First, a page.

Monday, 21 January, 2019

Rohingya leaders make a list of demands before repatriation process begins

Rohingya want life guarantees before repatriation from Bangladesh Rohingya leaders make a list of demands before repatriation process begins
Melinda Barton | 21 January, 2018, 02:10

Rohingya leaders in a Bangladesh refugee camp have drawn up a list of demands they want Myanmar to meet before authorities begin sending back hundreds of thousands in the repatriation process, according to Reuters. The repatriation process would start next Tuesday, the statements said. Not only should the preparatory work be completed quickly, the rate of repatriation per diem must be enhanced so that that the repatriation can be completed sooner than the two years that the agreement stipulates.

More than 650,000 Rohingya Muslims poured into Bangladesh after Burma's military launched a brutal crackdown against them in August.

The petition, handwritten in Burmese, said none of the Rohingya would return to mainly Buddhist Myanmar unless the demands were met.

Yanghee Lee, UN special rapporteur for human rights in Myanmar, on Saturday visited the Rohingya refugee camps in Teknaf to speak to the refugees.

The military denies ethnic cleansing, saying its security forces mounted legitimate counter-insurgency clearance operations.

The petition, which has still to be finalized, demanded the Myanmar government publicly announce it is giving Rohingya long-denied citizenship and inclusion on a list of the country's recognized ethnic groups. They are widely seen as illegal migrants from Bangladesh.

A Rohingya boy holds his sibling as they sit on the side of a dirt road in the refugee camp Monday.

Myanmar and Bangladesh have reached a deal on the return of hundreds of thousands of Muslim Rohingyas that sidelined the United Nations refugee agency. We want fundamental rights and citizenship.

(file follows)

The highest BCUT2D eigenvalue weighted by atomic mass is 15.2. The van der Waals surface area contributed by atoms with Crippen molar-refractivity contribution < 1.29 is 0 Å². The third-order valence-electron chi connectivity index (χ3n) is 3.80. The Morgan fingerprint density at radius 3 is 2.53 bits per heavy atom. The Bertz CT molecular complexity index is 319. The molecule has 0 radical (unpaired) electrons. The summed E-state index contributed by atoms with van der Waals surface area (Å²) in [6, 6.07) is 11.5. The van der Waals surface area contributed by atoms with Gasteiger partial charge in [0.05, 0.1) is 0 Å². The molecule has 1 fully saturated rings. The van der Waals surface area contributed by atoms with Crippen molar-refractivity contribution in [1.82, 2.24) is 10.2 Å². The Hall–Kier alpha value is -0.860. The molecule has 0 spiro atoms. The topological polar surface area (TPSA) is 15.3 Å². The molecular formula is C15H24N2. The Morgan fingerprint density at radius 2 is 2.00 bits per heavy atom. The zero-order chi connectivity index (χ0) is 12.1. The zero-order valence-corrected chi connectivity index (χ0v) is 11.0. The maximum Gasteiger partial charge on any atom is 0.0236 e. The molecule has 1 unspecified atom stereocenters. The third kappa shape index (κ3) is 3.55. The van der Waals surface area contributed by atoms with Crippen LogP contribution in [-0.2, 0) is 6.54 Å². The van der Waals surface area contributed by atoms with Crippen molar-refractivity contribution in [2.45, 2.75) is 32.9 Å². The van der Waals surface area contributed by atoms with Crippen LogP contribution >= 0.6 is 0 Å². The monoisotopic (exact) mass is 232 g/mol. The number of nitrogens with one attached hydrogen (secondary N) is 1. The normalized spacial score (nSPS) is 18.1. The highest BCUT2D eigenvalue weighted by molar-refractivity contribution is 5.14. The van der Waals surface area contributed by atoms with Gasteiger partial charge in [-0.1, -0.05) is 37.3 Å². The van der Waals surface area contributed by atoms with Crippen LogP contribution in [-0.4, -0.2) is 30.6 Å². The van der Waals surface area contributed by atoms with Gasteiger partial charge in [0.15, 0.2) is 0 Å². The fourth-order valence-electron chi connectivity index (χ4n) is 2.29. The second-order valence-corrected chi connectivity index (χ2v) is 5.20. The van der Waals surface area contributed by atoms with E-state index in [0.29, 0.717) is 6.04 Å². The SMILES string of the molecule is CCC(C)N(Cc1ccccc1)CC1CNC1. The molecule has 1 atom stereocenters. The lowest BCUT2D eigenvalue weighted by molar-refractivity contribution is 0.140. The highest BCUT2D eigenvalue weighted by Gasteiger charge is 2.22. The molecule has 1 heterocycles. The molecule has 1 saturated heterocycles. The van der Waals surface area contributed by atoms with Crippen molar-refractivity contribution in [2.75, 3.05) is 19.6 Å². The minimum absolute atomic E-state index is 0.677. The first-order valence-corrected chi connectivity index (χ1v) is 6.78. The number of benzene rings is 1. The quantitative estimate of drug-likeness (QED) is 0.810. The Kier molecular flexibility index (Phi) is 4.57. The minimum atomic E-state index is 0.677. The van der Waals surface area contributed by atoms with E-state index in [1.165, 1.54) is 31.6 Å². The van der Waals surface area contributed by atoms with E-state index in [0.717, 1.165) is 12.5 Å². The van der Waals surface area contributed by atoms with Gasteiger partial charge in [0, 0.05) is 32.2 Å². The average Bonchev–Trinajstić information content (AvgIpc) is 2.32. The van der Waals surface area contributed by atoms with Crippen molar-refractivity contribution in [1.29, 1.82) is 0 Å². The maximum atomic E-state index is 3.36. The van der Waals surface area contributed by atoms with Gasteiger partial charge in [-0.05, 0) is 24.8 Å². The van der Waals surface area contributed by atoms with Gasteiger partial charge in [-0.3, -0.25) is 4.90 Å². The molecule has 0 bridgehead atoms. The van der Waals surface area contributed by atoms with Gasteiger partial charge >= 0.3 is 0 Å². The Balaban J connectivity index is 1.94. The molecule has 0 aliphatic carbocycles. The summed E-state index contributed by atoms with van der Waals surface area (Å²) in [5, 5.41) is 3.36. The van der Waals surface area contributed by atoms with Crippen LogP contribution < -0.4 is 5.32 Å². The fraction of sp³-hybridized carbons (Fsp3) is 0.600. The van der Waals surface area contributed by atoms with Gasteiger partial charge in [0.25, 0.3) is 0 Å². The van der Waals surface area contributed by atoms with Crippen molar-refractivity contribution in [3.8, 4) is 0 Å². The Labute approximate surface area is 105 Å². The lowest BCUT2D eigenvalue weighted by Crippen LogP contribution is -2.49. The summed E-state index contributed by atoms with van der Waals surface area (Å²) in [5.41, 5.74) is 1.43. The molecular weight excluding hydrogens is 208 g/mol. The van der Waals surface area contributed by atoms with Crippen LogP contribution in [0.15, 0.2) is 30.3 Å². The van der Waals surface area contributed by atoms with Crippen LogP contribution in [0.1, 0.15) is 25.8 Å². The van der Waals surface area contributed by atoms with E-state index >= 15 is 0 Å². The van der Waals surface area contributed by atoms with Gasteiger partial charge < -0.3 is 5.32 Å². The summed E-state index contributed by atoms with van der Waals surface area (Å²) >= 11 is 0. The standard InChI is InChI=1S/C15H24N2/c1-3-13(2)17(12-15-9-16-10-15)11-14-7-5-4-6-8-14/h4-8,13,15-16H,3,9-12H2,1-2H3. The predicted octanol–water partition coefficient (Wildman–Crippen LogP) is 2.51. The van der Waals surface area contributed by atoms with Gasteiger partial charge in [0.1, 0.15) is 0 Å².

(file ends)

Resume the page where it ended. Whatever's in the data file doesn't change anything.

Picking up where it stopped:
A statement issued on Thursday by almost two dozen Rohingya organisations around the world demanded security guarantees for the refugees and their property before they return.

Bangladesh and Myanmar agreed earlier this week to complete the refugees' return process within two years.

"We expect constructive cooperation between Naypyidaw and Dhaka to continue in order to resolve the remaining issues, as we also expect other interested countries to facilitate this process based on respect for national sovereignty and the principle of non-interference in domestic affairs, which is what Russian Federation has been calling for", the statement says.

And these also bring to the fore the need to put into effect the agreement in principle to the repatriation of the Rohingya refugees. Thus there is need for continued pressure on Myanmar so that the repatriation can be sustainable.

State-run media in Myanmar reported Monday that a camp is being prepared that can accommodate about 30,000 people in 625 buildings, and that at least 100 buildings will be completed by the end of the month.

"Major challenges have to be overcome", UNHCR spokesman Andrej Mahecic told a news briefing in Geneva.

Mohammad Farouk, 20, who arrived in Bangladesh following the August 25 attacks, said exchanging one camp for another made little difference - except "the camps in Myanmar will be far worse, because we will be confined there and there will be a risk to our lives". Phil Robertson, deputy Asia director at Human Rights Watch, told Reuters in an email authorities can not deal with the Rohingya refugees "as if they are an inert mass of people who will go where and when they are told".